Monday, November 2nd, 2009
I recently finished reading a book I strongly recommend to anyone interested in sustainable development and energy. It is packed with figures and findings that I believe will easily start discussions among CleanTechies.
The author, David JC MacKay, is Professor in the Department of Physics at Cambridge University and was recently appointed Chief Scientific Advisor to the UK Department of Energy and Climate Change responsible for the Low Carbon Transition Plan.
One of the main findings of this book is that electrifying our cars and installing heat pumps in our buildings would enable us to cut significantly both our greenhouse gas emissions and fossil fuel consumption. Both solutions are much more efficient than the current traditional ones and could benefit from massive electrification to answer all our energy needs.
Monday, November 2nd, 2009
The Kingdom of Saudi Arabia may still be considered as one of the most conservative from a religious standpoint. But with the opening of the new King Abdullah University of Science and Technology, otherwise known as KAUST, a new era in academic learning, combined with new innovations in ecological architecture and design, has begun in which both men and women students will benefit jointly.
The new campus opened its doors in September, in the Red Sea city of Thuwal, 80 km north of Jeddah. It is considered to be the most environmentally innovative campus of its kind in the Kingdom. Constructed in a manner to utilize the maximum benefit of sea breezes for cooling, the buildings themselves have been constructed in order to screen out a good deal of the heat that is generated by the hot Arabian sun; making the internal environment more sustainable for the students.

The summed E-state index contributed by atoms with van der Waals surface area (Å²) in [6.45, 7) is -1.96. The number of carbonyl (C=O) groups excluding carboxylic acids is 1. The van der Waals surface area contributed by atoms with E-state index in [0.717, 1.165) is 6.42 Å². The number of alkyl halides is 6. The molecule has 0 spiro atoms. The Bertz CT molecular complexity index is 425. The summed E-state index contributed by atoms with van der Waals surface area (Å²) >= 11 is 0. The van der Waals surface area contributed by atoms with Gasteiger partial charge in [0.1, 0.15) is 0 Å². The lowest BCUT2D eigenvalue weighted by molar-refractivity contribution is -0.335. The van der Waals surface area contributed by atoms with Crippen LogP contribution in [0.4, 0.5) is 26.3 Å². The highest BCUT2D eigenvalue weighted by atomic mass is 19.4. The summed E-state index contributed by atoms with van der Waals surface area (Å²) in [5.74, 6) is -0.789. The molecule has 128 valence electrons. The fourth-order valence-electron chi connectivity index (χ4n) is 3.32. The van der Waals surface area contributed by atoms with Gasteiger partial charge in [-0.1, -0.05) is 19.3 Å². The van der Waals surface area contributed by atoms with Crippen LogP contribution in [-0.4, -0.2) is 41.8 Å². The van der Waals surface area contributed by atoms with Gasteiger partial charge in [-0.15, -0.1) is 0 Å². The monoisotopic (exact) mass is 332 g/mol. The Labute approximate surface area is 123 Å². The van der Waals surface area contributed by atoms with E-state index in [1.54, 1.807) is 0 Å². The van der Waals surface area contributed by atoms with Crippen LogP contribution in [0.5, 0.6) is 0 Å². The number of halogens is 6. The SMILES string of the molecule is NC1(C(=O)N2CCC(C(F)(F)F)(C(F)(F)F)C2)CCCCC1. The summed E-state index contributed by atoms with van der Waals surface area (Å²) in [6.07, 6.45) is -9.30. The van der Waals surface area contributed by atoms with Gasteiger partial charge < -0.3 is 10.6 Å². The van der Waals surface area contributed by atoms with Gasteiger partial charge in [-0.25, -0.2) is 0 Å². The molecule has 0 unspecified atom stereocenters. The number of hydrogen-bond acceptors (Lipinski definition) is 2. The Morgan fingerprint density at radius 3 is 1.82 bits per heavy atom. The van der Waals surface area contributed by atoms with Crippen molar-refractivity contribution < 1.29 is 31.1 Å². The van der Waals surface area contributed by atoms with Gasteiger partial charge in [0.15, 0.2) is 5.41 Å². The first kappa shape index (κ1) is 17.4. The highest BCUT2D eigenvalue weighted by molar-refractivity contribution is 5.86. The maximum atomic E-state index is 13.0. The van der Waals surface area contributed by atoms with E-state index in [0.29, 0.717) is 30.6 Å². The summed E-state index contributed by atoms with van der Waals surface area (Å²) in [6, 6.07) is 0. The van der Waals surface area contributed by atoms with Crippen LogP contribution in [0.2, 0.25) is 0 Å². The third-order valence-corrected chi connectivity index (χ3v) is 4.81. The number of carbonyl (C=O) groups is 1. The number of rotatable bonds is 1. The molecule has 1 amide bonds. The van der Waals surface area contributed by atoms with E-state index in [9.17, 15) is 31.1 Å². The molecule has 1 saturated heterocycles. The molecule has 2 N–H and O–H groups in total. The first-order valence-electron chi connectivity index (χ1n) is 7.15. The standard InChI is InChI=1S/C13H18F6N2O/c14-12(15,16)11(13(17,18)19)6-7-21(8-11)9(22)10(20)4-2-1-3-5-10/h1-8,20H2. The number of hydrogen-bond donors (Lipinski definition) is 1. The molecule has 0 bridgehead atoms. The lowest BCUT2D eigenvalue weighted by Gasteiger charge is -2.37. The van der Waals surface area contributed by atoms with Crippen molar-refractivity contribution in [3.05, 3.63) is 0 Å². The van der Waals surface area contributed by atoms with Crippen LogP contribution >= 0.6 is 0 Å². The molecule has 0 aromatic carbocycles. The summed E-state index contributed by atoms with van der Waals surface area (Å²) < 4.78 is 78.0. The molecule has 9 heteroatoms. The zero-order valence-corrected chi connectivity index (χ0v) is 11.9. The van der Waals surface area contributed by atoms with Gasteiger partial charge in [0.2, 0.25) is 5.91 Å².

Monday, October 26th, 2009
It sits in the middle of a harsh, barren desert, sweltering in searing heat. It has no clean water, its sea is polluted and there is no topsoil, just a covering of sand. It is also the biggest per capita consumer of fuel, massively reliant on cars, power-hungry desalination and air-conditioning. And with all this, can the United Arab Emirate state of Abu Dhabi really succeed in building a new “green city” in the Middle East?
If you can believe visionary people like architect Gerard Evenden (his words above), from the British architectural firm Foster & Partners, yes it can. Billions of dollars are riding on the assumption
Wednesday, October 21st, 2009
“Ah-ha moments”, those times when something is triggered in one’s mind that opens up a new understanding or way of seeing things. Day three of West Coast Green 2009 brought together some of the brightest minds in the “green building” movement and provided the platform for the cross-pollination of innovation and ingenuity that led many to “ah-ha moments”.
One attendee, Jason Lear of Batt + Lear Designers and Builders who traveled from Seattle, Washington to attend the show shared some of the information that led to a complete rethinking for the way he conducts projects at his family-run business. During a previous show, Mr. Lear sat through a presentation given by Rick Chitwood, President of Chitwood Energy Management. The presentation by Mr. Chitwood was so simple yet so powerful, it changed Mr. Lear’s business overnight. The subject of the inspiration; properly sealed attics.